LIKE teenagers, central bankers long to feel normal. For many of them (the central bankers, that is), the past decade has been an unusually angst-ridden one. They stumbled through it, confused by the way their policymaking bodies were changing, unsure what to do with their interest rates, embarrassed by their burgeoning balance-sheets. Teenagers often seek to quell their anxiety and insecurity by imitating behaviour they regard as normal. So too for central bankers.
But the desire to normalise policy, and leave crisis-era measures behind, could distract central bankers from their main goals, namely to support growth and control inflation. The Bank for International Settlements, a global club for central bankers, recently urged officials not to let market jitters discourage them from raising interest rates. Yet at worst, chasing some elusive notion of normal could put the global recovery at risk.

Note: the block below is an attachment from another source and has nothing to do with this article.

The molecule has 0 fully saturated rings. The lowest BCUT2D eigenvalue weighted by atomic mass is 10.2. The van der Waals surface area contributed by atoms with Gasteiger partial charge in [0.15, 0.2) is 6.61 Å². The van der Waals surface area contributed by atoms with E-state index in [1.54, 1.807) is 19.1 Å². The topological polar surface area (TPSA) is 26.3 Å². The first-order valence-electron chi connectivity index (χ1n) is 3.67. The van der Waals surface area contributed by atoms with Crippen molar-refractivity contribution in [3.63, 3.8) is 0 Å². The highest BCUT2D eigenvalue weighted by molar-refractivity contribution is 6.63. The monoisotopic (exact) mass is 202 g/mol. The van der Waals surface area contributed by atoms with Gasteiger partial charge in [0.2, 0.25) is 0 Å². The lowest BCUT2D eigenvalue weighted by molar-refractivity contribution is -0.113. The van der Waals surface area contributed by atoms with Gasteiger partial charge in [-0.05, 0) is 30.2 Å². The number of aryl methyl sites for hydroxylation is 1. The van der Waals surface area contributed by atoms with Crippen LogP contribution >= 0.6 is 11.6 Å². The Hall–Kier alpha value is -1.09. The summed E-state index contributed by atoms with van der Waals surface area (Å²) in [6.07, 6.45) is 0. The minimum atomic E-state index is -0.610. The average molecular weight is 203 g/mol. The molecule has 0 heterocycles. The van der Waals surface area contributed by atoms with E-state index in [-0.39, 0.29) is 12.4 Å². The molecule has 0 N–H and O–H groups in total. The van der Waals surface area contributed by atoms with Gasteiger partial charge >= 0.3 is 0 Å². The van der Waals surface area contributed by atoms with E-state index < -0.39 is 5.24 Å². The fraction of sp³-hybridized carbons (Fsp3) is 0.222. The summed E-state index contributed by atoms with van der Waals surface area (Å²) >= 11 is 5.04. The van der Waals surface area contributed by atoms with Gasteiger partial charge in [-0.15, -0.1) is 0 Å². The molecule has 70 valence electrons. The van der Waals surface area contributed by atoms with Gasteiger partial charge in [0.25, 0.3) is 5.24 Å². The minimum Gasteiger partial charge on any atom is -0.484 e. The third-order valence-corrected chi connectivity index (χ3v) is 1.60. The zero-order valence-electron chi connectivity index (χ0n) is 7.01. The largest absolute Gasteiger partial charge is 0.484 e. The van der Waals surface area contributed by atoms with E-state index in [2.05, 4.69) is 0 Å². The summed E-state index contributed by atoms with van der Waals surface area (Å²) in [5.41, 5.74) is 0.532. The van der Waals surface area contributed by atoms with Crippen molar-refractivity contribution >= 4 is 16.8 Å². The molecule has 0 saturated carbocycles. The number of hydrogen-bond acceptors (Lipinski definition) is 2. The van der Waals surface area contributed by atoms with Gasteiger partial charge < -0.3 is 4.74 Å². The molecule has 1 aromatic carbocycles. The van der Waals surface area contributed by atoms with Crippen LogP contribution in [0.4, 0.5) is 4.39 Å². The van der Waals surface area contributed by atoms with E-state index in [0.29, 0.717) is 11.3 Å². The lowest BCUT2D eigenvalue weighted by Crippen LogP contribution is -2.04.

What central bankers mean by normalising policy is clear enough. As Peter Praet, the chief economist of the European Central Bank (ECB), explained in a recent speech, to normalise is to end their reliance on “unconventional” or “non-standard” tools such as quantitative easing (QE, the printing of new money to buy assets). It means returning to a familiar world in which adjustments to interest rates are their main policy lever.
Central bankers make no...Continue reading